It’s hard to share some things: the kitchen. Anyone who’s lived in a group setting knows what I’m talking about. My bandwith for community living is greatly expanded if I have a separate space for my (or my nuclear family’s) approach to dirty dishes, types of food, organization, and hours of normal cooking. (Thus our own mini-kitchen at Doug & Keith’s, 120th St, Cindy’s yard, basically wherever we’ve lived). Nick and I, who have both been ‘the kitchen person’ in prior relationships have conflicted about such things, and we share similar values! Throw in a whole different set of food and kitchen norms, and that the kitchen is often the unspoken sacred power spot for matriarch, and let’s just say we visit the main kitchen, occasionally eating from it or letting Gela eat from it, occasionally bringing over our food, but we wouldn’t dare move into it. Would you pick your family members as housemates if they were magically the same age as you? How would you work out differences if you were friends instead? It’s something to think about it.
Toddlers and Elders are so amazingly compatible. Let’s be honest: half the time Gela just wants an audience for whatever she’s doing. Great-grandparents like hers sometimes just want to watch something simple and funny, ie like a toddler, in order to feel like it’s a worthwhile hour. I can’t think of a more perfect scene than my grandfather sitting on the porch as she runs to chase cats, runs back to him, runs to chase chickens, runs back to him, runs to pick up acorns or throw rocks, or whatever. She gets tired, he gets tired, they both take naps. Or, for my grandmother, who has the destination lap for Gela each morning, sometimes the simple sweet balm of snuggling with a little one provides the trust and affection that dementia in the family steals away.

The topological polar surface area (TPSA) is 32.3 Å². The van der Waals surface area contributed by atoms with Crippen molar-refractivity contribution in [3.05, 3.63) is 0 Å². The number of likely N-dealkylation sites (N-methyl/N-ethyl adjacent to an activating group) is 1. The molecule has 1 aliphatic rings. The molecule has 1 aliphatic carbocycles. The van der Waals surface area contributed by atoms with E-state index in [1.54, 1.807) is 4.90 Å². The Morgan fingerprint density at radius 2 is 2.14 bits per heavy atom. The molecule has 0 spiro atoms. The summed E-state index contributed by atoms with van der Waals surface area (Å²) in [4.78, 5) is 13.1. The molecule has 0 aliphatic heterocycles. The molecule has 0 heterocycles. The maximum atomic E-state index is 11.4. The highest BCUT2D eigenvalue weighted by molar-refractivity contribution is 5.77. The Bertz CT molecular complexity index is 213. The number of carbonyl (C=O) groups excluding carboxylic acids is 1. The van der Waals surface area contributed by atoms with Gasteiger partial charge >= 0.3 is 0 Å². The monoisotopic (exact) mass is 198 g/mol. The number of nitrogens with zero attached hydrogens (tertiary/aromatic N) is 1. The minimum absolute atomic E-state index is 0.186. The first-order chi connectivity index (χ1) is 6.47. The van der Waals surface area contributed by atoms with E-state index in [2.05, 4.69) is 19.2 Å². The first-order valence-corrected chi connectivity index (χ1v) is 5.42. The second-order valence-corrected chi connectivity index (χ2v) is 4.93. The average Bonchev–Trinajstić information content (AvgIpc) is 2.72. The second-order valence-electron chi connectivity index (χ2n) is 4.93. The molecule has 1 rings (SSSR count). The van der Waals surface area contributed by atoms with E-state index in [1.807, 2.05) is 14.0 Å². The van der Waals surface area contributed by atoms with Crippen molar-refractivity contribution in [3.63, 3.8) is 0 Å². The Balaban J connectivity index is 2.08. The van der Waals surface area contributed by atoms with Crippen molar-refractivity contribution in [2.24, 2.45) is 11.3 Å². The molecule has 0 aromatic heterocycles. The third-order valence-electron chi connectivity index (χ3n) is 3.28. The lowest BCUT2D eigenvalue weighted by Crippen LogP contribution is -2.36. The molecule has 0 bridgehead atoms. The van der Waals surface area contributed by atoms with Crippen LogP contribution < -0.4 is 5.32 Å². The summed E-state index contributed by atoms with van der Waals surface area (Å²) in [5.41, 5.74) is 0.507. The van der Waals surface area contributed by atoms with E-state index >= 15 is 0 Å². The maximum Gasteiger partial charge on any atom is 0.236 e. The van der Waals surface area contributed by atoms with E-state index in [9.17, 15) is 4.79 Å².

Toddlers and Elders are so amazingly incompatible. Grandparents in general have a reputation for spoiling young ones. Add to that forgetfulness (about how much candy they’ve already given her, or how much television she’s watched so far today) and it’s like great-grandparents gone wild. Also, unfortunately, ‘safety first’ is no longer a motto with dementia, and mix in the perceived urgency of other tasks, and Gela’s needs occasionally sink to the bottom. So while it’s fun for Gela at their house and it’s not always the healthiest place for her to be.